Featured Recent Vinyl Releases – GoGo Penguin, Hinds and Wolfmother

A few recent releases and restocks just came in today. We’ve been waiting for GoGo Penguin and Hinds to arrive on vinyl since they were released and Wolfmother is back with a new album along with Red Hot Chili Peppers Greatest Hits on silver vinyl. GoGo Penguin’s latest album blew me away, not something I expected to like so much, but man is it ever good. We are suckers for good all-girl garage and punk here at Backbeat and Hinds debut album fulfills that craving nicely.

We also received a few restocks including Bowie’s “Blackstar” and our best selling record here at Backbeat, Mazzy Star “Seasons of Your Day”. Trust me, it makes me so happy to say that that is best selling album here, we spin it a lot and absolutely love that record.

New Vinyl March 1

On to the recent releases.

Recent New Vinyl Releases March 1


 

GoGo Penguin – Man Made Object 

Man Made Object is the sound of a band confidently pursuing their own path. “The title is partly inspired by my fascination with ideas of robotics, transhumanism and human augmentation,” says pianist Illingworth, a statement that begs for elaboration. “We’re recreating electronic music on acoustic instruments. It’s like a man-made object that has become humanized and it seemed like a good album title, one that also means something different to each of us, and hopefully to each listener.”
Indeed, although they’re predominately an acoustic piano trio, GoGo Penguin’s music draws from many areas of contemporary electronic music, one where you can hear arcade game bleeps, glitchy breakbeats, hypnotic Aphex-style melodies, grinding bass lines and a rumbling low-end. It has been described as “acoustic electronica”, a term which perfectly sums up their modus operandi. “Many of the songs on this album started out as electronic compositions that I made on sequencing software like Logic or Ableton,” says drummer Turner. “I’ll then play it to the band and we’ll find ways of replicating it acoustically.”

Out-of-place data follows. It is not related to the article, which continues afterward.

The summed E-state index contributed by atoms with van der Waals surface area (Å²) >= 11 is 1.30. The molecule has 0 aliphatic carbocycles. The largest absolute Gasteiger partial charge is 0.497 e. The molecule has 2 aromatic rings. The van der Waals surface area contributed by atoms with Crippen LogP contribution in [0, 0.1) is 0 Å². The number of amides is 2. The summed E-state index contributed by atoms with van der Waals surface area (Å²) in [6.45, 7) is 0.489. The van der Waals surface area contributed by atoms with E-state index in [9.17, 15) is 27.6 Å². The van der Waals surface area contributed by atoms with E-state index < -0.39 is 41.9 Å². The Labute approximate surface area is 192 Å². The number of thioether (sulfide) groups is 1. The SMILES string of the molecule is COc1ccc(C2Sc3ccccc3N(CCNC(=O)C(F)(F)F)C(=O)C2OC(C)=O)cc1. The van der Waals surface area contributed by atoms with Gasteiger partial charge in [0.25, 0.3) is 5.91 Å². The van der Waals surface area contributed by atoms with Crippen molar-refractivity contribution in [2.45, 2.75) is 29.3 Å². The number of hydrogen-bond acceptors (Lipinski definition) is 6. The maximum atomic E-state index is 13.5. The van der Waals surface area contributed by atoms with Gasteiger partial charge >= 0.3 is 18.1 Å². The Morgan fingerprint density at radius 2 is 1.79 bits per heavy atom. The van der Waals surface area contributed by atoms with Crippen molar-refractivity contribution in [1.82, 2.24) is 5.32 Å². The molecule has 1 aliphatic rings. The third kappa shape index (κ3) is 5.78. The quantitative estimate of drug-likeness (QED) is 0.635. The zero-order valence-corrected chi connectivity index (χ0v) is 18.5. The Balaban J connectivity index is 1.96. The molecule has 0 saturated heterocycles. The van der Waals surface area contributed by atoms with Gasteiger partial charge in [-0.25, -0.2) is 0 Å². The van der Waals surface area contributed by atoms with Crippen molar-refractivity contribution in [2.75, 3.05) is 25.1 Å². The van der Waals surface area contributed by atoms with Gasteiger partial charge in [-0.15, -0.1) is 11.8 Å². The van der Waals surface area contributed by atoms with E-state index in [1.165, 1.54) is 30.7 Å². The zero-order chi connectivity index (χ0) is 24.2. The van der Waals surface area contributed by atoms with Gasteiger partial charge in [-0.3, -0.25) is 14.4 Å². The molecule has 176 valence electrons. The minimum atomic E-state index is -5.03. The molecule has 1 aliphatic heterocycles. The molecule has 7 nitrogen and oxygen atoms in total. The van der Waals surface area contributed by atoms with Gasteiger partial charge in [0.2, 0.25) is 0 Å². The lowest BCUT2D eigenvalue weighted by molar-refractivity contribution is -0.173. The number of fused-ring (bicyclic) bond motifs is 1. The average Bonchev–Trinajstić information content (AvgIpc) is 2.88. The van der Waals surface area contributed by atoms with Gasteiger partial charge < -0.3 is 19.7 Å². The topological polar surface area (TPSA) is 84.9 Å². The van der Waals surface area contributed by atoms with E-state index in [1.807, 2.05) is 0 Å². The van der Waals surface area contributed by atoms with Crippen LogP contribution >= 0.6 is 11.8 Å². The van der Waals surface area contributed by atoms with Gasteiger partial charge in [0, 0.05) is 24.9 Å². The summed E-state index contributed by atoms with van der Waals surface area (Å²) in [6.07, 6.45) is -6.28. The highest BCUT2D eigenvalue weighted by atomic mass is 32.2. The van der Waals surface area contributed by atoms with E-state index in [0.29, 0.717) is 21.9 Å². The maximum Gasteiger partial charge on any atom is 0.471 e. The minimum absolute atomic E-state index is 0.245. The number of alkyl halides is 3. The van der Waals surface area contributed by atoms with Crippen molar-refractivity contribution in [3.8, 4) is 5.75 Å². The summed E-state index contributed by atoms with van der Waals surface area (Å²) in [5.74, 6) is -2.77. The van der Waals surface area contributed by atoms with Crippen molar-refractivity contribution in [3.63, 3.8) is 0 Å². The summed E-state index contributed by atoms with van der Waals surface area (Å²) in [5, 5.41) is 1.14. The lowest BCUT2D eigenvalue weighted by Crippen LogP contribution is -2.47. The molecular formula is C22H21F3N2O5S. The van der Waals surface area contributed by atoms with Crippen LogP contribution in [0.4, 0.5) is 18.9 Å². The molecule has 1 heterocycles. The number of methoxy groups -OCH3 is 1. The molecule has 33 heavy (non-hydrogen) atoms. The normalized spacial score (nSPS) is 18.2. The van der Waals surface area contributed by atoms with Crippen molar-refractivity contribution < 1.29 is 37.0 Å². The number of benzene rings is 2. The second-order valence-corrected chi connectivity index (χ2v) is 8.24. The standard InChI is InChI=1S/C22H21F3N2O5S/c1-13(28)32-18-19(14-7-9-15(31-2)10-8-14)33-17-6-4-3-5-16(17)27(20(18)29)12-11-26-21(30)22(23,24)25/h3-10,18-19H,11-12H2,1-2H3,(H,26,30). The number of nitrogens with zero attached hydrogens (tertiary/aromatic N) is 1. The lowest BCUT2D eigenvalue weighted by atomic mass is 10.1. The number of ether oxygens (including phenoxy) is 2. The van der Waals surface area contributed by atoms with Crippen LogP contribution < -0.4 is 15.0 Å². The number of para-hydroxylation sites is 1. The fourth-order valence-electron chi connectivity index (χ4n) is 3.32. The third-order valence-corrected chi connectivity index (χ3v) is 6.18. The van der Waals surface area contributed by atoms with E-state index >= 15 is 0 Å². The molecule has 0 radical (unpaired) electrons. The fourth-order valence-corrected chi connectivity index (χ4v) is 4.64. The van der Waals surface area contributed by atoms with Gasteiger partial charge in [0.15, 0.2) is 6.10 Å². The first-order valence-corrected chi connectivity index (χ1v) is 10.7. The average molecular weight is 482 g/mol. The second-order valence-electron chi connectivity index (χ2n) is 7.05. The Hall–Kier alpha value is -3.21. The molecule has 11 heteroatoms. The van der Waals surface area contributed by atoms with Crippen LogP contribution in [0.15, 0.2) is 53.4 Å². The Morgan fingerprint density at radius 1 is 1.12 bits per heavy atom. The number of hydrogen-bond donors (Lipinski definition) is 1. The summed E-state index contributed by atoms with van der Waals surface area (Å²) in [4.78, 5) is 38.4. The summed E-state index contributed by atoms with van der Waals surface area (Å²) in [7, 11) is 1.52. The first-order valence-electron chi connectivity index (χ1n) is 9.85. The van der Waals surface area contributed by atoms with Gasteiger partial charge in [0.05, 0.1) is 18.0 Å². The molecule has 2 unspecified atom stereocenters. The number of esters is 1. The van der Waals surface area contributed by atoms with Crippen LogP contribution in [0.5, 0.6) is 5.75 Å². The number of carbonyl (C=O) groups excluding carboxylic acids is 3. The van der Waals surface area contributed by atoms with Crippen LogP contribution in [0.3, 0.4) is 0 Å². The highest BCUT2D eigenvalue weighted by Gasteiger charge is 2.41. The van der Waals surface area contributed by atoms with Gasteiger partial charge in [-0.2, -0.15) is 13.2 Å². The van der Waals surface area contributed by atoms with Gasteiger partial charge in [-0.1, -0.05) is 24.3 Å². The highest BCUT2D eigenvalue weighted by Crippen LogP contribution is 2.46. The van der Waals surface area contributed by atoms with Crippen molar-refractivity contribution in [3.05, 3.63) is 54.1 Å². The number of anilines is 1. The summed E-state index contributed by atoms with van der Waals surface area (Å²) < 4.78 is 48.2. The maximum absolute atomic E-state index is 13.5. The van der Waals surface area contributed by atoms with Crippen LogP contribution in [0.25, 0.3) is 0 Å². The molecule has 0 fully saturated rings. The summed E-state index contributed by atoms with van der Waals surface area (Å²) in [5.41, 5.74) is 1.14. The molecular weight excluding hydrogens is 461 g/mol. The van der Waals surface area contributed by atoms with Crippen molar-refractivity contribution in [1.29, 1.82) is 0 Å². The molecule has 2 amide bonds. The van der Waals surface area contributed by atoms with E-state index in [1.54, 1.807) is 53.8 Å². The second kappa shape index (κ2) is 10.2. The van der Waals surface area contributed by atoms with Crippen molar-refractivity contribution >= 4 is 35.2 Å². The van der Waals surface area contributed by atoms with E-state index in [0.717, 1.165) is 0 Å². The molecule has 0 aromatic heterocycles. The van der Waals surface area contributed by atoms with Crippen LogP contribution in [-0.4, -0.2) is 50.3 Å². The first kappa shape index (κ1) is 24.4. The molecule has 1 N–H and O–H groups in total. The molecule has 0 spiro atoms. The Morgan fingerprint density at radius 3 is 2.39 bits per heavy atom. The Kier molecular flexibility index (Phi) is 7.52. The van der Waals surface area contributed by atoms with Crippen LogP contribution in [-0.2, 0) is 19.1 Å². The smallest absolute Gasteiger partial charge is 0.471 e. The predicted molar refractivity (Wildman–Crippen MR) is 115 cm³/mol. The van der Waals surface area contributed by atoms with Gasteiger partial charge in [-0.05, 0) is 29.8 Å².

Hinds – Leave Me Alone

Madrid-based garage rockers Hinds started as a duo of Carlotta Cosials and Ana García Perrote. Shortly before releasing their first single “Demo” in 2014 the duo became a four piece, with close friend, ex guitar player and singer Ade Martín on bass and one of their first fans, Amber Grimbergen on drums. During the rest of the year and throughout 2015 they embarked on their first world tour, playing everywhere from Thailand, Vietnam and Australia to the United States to the worldwide festival circuit, including SXSW (in which they played 16 concerts in just 4 days), Glastonbury and Burgerama.
Their debut album, Leave Me Alone, made its way into the world in 2016.
Fresh off their release, Hinds is receiving praise for their work. “This great garage-rock crew from Madrid folds decades of naïf-rock history into its craftily shambling tunes,”said Rolling Stone. Pitchfork suggests its “[Carlotta] Cosials and [Ana] Perrote’s shared vocal responsibilities, which fit perfectly together” that “truly set Hinds apart.”Entertainment Weekly calls Hinds “…the year’s buzziest indie breakout,” while SPINasks “Whether seeing Hinds live, or listening to their debut album, Leave Me Alone, one question always comes to mind: Can I join?”


 

Wolfmother – Victorious

he follow-up to 2009’s Cosmic Egg and 2014’s New Crown, the much-anticipated Victorious is an electrifying testament to the range and depth of songwriter/vocalist/guitarist Andrew Stockdale’s artistry. Recorded at Henson Studios in Los Angeles with 2x Grammy-winning producer Brendan O’Brien (Pearl Jam, AC/DC, Chris Cornell, Bruce Springsteen), the songs are edgy, inventive, uncompromising, and rank among the band’s best ever.
Stockdale began working on the record in January 2015 at his Byron Bay studio in New South Wales, Australia, writing on every instrument and embracing the same creative approach he used on the band’s debut album a decade ago. “Back in the early days, I’d play guitar, bass, and drums and then present the ideas to the band and we’d work on the arrangement together,” he says. “I thought it would be cool to get back to demoing ideas by myself and playing everything. It’s a good way to do things because it can make the style more cohesive.”

 

 

 

 

 

 

 

That’s it for today. Keep checking in. Who loves you?

 

 

 

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